Sheriff Refutes Claim Money Being Hidden In Budget
KEVIN HALPERN, Courier Co-Editor
Wednesday, June 2, 2010 11:09 am
Cannon County Sheriff Billy Nichols says that any claims or assertions his department is hiding money in its budget are totally false.
Sheriff Nichols further states that even though his budget is one of the county’s largest, that it is not that difficult to understand and he has always answered any question related to the budget to anyone who has a problem.
Nichols added that he has run the sheriff’s department each budget year since he was elected on the funds allotted by the County Commission. The medical line item is the only one that cannot be predicted and routinely runs over budget for any administration.
The sheriff's jobs is one of many which voters will fill during the County General Election on August 5. Nichols is running for re-election against four challengers.
"There has never been any money hidden in our budget," Nichols said. "Not only is it something our department would not do, but our budget is constantly being reviewed by the county executive's office, the county commission and state auditors.
"We have accounted for every penny in our budgets," Nichols said.
Nichols said that some people may be confused because money in the budget which was listed to pay for a Chief Deputy and Sergeant(s) was instead used to pay for additional patrolling deputies.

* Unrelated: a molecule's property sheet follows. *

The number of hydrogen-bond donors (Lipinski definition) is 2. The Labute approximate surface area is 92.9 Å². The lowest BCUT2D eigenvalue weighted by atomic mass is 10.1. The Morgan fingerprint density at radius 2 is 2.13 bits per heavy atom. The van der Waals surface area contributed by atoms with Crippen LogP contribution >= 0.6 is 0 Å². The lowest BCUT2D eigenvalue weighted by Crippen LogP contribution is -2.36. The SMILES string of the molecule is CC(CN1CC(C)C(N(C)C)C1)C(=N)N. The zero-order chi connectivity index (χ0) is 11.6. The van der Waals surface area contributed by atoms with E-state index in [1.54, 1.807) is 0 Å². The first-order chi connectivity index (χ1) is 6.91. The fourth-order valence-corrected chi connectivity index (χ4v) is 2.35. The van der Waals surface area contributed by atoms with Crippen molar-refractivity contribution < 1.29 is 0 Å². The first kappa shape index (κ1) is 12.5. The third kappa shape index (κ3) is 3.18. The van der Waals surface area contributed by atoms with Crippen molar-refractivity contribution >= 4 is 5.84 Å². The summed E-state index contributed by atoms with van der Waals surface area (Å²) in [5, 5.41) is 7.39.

"Whether someone has the title of chief deputy, sergeant, investigator or lieutenant, they are still a deputy," Nichols said. "We have only used money designated for deputies to pay deputies. We have not taken money from any other budget item to pay deputies, and we have not used money designated to pay deputies for any other purpose."
The sheriff's department currently has 13 deputies, which includes two investigators and one lieutenant, Nichols said.
Charlie Wilder serves as chief investigator and captain of deputies, and is second in command of the department. Brad Hall is the lieutenant and is third in the chain of command, followed by Vance Walker who is both an investigator and sergeant.
The remaining 10 deputies cover the county seven days a week, 24 hours a day. The 10 includes the two Power Shift deputies.
The position of Power Shift Deputy was created earlier this year for the purpose of putting more deputies on the road at night, Nichols said.
Most deputies work 12 hour shifts beginning at 7 a.m. or 7 p.m. The Power Shift Deputy comes on duty at 3 p.m. and works until 3 a.m. each day.
The money from the Chief Deputy line item has been used pay for these two Power Shift Deputy positions, Nichols said.
"It used to be that there were times we only had one deputy at night to patrol or respond to calls covering the entire county," Nichols said. "I did not need a chief deputy or sergeants and much as I needed to have deputies out protecting and serving the people of Cannon County. So we took the money from those line items to hire two full time deputies."
Nichols said there is no requirement or mandate for a sheriff department to have either a chief deputy position or a sergeants position.
Nichols also said the department is expected to either break even or go slightly over its budget for the current fiscal year, attributing any overage to higher than project medical costs for prisoners.